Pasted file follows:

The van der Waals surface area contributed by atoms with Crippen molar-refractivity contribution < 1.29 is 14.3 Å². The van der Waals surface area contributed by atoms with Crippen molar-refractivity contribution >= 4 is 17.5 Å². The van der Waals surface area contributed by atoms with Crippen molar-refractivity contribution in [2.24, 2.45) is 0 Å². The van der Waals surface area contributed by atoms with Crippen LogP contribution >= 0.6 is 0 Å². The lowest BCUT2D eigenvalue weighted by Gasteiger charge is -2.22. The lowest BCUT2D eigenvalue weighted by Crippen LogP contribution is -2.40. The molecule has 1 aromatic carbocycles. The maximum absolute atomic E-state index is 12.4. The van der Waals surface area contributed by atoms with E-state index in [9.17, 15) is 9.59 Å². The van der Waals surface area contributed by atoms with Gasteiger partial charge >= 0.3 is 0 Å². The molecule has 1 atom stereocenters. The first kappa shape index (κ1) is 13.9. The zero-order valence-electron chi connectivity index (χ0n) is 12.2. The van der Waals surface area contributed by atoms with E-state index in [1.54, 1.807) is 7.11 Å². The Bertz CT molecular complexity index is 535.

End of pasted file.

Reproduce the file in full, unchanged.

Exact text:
The van der Waals surface area contributed by atoms with Crippen molar-refractivity contribution < 1.29 is 14.3 Å². The van der Waals surface area contributed by atoms with Crippen molar-refractivity contribution >= 4 is 17.5 Å². The van der Waals surface area contributed by atoms with Crippen molar-refractivity contribution in [2.24, 2.45) is 0 Å². The van der Waals surface area contributed by atoms with Crippen LogP contribution >= 0.6 is 0 Å². The lowest BCUT2D eigenvalue weighted by Gasteiger charge is -2.22. The lowest BCUT2D eigenvalue weighted by Crippen LogP contribution is -2.40. The molecule has 1 aromatic carbocycles. The maximum absolute atomic E-state index is 12.4. The van der Waals surface area contributed by atoms with E-state index in [9.17, 15) is 9.59 Å². The van der Waals surface area contributed by atoms with Gasteiger partial charge >= 0.3 is 0 Å². The molecule has 1 atom stereocenters. The first kappa shape index (κ1) is 13.9. The zero-order valence-electron chi connectivity index (χ0n) is 12.2. The van der Waals surface area contributed by atoms with E-state index in [1.54, 1.807) is 7.11 Å². The Bertz CT molecular complexity index is 535.